My first employee: an empirical investigation

My first employee: an empirical investigation The challenge for solo entrepreneurs to add their first employee is arguably the single biggest growth event facing any growing firm. To understand how this event affects performance, and the antecedents of hiring, we analyse Danish matched employer–employee data. Those who hire enjoy superior sales outcomes in subsequent years, while the dispersion in profits increases. Furthermore, those that hire enjoy faster sales growth in the previous year, suggesting that sales growth precedes the first hire. Finally, we show that founders with a stronger profile in terms of education and previous income are more likely to increase profits, while the characteristics of the employee are less important. The latter finding is important from a job creation perspective, in light of the suggested sorting of more marginalized employees into new and established firms. http://www.deepdyve.com/assets/images/DeepDyve-Logo-lg.png Small Business Economics Springer Journals

My first employee: an empirical investigation

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Publisher
Springer Journals
Copyright
Copyright © 2016 by The Author(s)
Subject
Business and Management; Management; Microeconomics; Entrepreneurship; Industrial Organization
ISSN
0921-898X
eISSN
1573-0913
D.O.I.
10.1007/s11187-016-9748-3
Publisher site
See Article on Publisher Site

Abstract

The challenge for solo entrepreneurs to add their first employee is arguably the single biggest growth event facing any growing firm. To understand how this event affects performance, and the antecedents of hiring, we analyse Danish matched employer–employee data. Those who hire enjoy superior sales outcomes in subsequent years, while the dispersion in profits increases. Furthermore, those that hire enjoy faster sales growth in the previous year, suggesting that sales growth precedes the first hire. Finally, we show that founders with a stronger profile in terms of education and previous income are more likely to increase profits, while the characteristics of the employee are less important. The latter finding is important from a job creation perspective, in light of the suggested sorting of more marginalized employees into new and established firms.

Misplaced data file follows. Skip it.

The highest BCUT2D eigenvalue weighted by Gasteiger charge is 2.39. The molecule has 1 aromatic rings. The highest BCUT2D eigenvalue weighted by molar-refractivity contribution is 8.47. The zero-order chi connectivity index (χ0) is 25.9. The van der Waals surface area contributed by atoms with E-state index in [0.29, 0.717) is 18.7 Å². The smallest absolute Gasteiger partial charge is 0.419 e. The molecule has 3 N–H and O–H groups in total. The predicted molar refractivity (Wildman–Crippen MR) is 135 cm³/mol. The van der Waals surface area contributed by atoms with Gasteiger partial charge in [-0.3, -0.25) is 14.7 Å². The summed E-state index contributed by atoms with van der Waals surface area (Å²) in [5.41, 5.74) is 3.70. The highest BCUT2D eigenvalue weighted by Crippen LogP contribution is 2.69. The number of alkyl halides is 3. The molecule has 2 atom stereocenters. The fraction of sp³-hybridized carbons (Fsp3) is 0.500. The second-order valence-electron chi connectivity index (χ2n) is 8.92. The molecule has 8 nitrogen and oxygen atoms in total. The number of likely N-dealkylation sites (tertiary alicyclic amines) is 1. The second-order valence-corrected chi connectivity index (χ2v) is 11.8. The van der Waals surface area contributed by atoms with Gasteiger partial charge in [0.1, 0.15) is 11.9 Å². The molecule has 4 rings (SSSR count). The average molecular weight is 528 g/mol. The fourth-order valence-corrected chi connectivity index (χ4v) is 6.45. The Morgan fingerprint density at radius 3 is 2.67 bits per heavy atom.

Journal

Small Business EconomicsSpringer Journals

Published: Jun 30, 2016

References

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